So Hell had to be really good at being really bad.

It had to be worse than the short, overworked, oppressed, shame-filled, opiate free life of war, famine and plague its underfed population lived from day to day and season to season.

And you know what?

It almost was.

Come and see, come and see.

– Foreword extract by Christopher Buehlman

Synopsis –

HOWL Society Press presents Howls From the Dark Ages, a horror anthology with 18 thrilling tales of medieval macabre and a foreword by Christopher Buehlman, author of Between Two Fires.

Thoughts –

With a range of ideas, cultures, and curiosities, Howls from the Dark Ages takes the reader back through time and puts the real DARK in dark ages. Accompanying each story is an equally curious and intriguing illustration of an object from that story, tying the whole anthology together as a fanciful tour through an ominous museum.

Ranging from the expected medieval age of England where monks find themselves confined to monasteries where devils disguise themselves as angels and forbidden loves are struck down by mysterious glowing mushrooms, to Irish mercenaries accepting a well earned drink at a feast that may lead to even more bloodshed, and an arranged marriage haunted by the ghost of a jilted lover. Each story is more dark and mysterious than the last and there is something for every horror reader, whether you enjoy ghosts, monsters, or just plain murder.

It was also refreshing to see great queer representation in this collection, as well as having a look at the medieval time period in different countries and cultures around the world.

Howls from the Dark Ages is an entertaining and frightening read, and the inclusion of the museum tour guide and the dark illustrations ties everything together beautifully.

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‘Shelter for the Damned’ by Mike Thorn – Review

*Disclaimer – I received free copy of this book in exchange for an honest review*

***

Mark had been half-listening to his friends, but he said nothing. Adam paced and readjusted his hood. He shot a glance at Scott that said, Stop being such a baby.

Scott flattened his shirt with the palms of his hands, then stood still. He tried to look aloof, but looked scared shitless instead.

Mark continued staring at the place, all frayed splinters of wood and flat, desiccated walls. He would almost feel its texture, simply by looking at it.

“Who the fuck would live there?” Adam directed the question at no on in particular.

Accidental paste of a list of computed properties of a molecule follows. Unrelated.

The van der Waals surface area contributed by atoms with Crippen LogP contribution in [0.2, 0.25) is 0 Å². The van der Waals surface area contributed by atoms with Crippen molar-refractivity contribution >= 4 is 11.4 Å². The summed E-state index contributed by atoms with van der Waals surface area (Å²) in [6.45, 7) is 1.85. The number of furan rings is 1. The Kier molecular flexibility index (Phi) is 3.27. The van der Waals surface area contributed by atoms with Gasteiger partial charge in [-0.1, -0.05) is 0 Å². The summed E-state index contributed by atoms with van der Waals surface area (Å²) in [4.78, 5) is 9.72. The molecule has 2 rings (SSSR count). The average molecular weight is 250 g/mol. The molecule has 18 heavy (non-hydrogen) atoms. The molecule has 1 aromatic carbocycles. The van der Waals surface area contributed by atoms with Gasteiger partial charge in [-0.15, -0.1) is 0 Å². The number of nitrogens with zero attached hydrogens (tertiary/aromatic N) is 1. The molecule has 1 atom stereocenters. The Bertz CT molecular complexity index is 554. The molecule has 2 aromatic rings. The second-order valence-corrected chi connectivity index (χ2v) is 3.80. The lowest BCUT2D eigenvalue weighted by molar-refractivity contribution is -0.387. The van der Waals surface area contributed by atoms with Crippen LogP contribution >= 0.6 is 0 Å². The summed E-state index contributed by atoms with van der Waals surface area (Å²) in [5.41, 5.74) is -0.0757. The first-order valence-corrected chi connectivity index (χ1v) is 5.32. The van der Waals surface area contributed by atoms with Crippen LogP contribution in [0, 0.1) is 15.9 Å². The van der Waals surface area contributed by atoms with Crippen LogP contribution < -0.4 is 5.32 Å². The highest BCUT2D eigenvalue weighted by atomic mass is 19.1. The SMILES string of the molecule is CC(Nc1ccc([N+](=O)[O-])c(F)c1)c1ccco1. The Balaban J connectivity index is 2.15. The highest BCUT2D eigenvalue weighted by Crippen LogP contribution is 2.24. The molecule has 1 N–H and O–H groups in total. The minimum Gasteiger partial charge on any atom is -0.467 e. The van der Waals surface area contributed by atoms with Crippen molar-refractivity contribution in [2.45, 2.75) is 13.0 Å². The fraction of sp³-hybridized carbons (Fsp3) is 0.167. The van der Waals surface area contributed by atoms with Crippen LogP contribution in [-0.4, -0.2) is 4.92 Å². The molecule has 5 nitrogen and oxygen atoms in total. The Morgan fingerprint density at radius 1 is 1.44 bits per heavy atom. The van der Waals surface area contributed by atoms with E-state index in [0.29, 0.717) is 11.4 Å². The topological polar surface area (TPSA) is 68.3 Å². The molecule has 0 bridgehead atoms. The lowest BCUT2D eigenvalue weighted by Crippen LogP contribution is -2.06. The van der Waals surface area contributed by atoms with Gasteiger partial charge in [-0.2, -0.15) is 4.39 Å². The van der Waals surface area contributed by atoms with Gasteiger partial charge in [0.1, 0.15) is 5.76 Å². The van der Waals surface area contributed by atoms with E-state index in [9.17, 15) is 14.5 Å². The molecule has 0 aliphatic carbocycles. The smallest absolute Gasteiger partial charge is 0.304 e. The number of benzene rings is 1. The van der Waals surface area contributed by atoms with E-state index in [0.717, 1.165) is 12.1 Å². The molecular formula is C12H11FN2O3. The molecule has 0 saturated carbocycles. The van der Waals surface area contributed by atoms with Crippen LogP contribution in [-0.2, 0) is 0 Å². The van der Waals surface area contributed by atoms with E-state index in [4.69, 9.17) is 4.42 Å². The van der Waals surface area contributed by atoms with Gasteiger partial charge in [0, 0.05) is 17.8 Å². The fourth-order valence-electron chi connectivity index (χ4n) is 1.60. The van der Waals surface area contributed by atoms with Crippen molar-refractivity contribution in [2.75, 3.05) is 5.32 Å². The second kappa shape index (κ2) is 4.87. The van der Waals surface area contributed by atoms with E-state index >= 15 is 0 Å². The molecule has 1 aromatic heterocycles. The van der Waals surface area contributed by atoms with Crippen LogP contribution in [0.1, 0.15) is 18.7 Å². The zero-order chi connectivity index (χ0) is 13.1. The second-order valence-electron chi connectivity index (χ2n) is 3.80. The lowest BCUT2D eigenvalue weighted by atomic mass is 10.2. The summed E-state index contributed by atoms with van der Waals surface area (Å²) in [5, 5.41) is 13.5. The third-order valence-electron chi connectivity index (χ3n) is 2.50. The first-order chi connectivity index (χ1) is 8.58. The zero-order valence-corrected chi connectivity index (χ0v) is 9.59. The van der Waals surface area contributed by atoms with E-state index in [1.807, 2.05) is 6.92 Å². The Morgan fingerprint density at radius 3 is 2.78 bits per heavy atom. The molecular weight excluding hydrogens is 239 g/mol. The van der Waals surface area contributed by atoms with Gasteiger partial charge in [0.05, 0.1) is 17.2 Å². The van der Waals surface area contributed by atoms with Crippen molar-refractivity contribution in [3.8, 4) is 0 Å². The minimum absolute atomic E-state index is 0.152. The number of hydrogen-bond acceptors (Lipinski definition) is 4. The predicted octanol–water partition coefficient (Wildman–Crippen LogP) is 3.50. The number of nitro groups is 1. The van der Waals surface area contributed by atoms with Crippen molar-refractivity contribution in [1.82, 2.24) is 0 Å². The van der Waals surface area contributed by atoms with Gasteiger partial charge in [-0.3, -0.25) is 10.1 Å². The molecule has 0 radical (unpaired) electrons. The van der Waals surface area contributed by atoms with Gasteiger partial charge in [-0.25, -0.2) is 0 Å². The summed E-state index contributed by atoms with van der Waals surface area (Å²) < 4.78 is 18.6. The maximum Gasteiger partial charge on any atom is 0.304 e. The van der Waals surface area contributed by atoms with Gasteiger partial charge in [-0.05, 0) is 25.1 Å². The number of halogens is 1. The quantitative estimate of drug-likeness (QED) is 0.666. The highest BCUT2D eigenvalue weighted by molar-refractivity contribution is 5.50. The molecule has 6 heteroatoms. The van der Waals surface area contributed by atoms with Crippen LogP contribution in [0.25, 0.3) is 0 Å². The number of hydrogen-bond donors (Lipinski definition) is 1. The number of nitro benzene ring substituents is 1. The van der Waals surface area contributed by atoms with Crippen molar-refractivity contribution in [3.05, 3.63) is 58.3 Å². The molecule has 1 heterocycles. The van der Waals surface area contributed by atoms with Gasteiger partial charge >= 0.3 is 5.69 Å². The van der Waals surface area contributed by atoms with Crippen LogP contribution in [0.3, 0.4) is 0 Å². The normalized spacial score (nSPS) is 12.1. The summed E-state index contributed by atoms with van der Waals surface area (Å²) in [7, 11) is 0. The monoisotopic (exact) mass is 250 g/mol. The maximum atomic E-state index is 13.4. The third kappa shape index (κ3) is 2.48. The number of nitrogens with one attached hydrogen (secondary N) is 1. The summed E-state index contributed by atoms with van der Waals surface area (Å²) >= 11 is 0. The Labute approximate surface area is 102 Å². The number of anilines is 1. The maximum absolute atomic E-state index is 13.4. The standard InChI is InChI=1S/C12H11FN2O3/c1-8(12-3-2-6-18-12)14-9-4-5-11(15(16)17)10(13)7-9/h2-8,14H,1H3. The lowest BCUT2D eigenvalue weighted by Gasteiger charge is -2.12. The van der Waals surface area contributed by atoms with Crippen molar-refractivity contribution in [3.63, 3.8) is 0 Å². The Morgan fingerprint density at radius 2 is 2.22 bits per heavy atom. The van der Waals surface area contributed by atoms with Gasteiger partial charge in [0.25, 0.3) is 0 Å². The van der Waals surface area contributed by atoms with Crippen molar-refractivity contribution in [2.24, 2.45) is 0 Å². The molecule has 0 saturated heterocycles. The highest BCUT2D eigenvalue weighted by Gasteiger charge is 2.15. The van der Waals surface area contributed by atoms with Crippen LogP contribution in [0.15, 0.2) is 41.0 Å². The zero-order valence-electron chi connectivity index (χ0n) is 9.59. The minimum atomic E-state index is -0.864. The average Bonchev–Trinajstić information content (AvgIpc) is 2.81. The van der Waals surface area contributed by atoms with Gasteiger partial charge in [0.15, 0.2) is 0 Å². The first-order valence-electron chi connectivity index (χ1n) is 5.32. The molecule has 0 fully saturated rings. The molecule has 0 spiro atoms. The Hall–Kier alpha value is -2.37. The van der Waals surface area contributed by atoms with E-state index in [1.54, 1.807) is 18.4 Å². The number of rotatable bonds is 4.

It looked impossibly weathered, transformed by age. Mark couldn’t help but notice that, by some unexplainable stroke of luck or happenstance, it was untouched by late-night prowlers and graffiti artists. It wore no evidence of vandalism, no etchings or street tags.

Synopsis –

While looking for a secret place to smoke cigarettes with his two best friends, troubled teenager Mark discovers a mysterious shack in a suburban field. Alienated from his parents and peers, Mark finds within the shack an escape greater than anything he has ever experienced.

But it isn’t long before the place begins revealing its strange, powerful sentience. And it wants something in exchange for the shelter it provides.

Shelter for the Damned is not only a scary, fast-paced horror novel, but also an unflinching study of suburban violence, masculine conditioning, and adolescent rage.

Thoughts –

Shelter for the Damned is a tale of violence, adolescence, and the price of being silenced. Following three young boys as they try their damndest to navigate their complicated lives while grappling with father’s who are violent, arrogant, controlling, and alcoholic, trying to find their own sense of identity and masculinity, Thorn creates a tale that is bitter, heart-wrenching, and disturbing.

The discovery of an abandoned shack, seemingly untouched by any other’s hands, the boys each experience their own feelings about it. Scott and Adam are wary of the place, uncertain about coming back even for a place to smoke in peace. But Mark is drawn to it like an addict to their drug of choice. For him it is a place where he feels at peace, where he can escape the constant threat of violence at home, the feeling of being unheard, the feeling of being an outcast. For Mark, he will do anything to get back to the shack, and the shack will ask just that of him.

Dealing with themes of familial tension, coming of age growing pains, and an otherworldly darkness creeping into ‘safe’ suburban lives, Thorn shows his skill as a story teller, a character builder, and an adept horror writer.

A young boy soon learns that you can take the boy out of the shack, but you can’t take the shack out of the boy.

About the Author –

Mike Thorn is the author of the short story collection Darkest Hours and the novel Shelter for the Damned (coming soon from JournalStone). His fiction has appeared in numerous magazines, anthologies and podcasts, including VastarienDark Moon DigestThe NoSleep Podcast and Tales to Terrify.

His film criticism has been published in MUBI NotebookThe Film StageSeventh Row and Vague Visages.

Visit his website. Connect with him on Twitter and Instagram.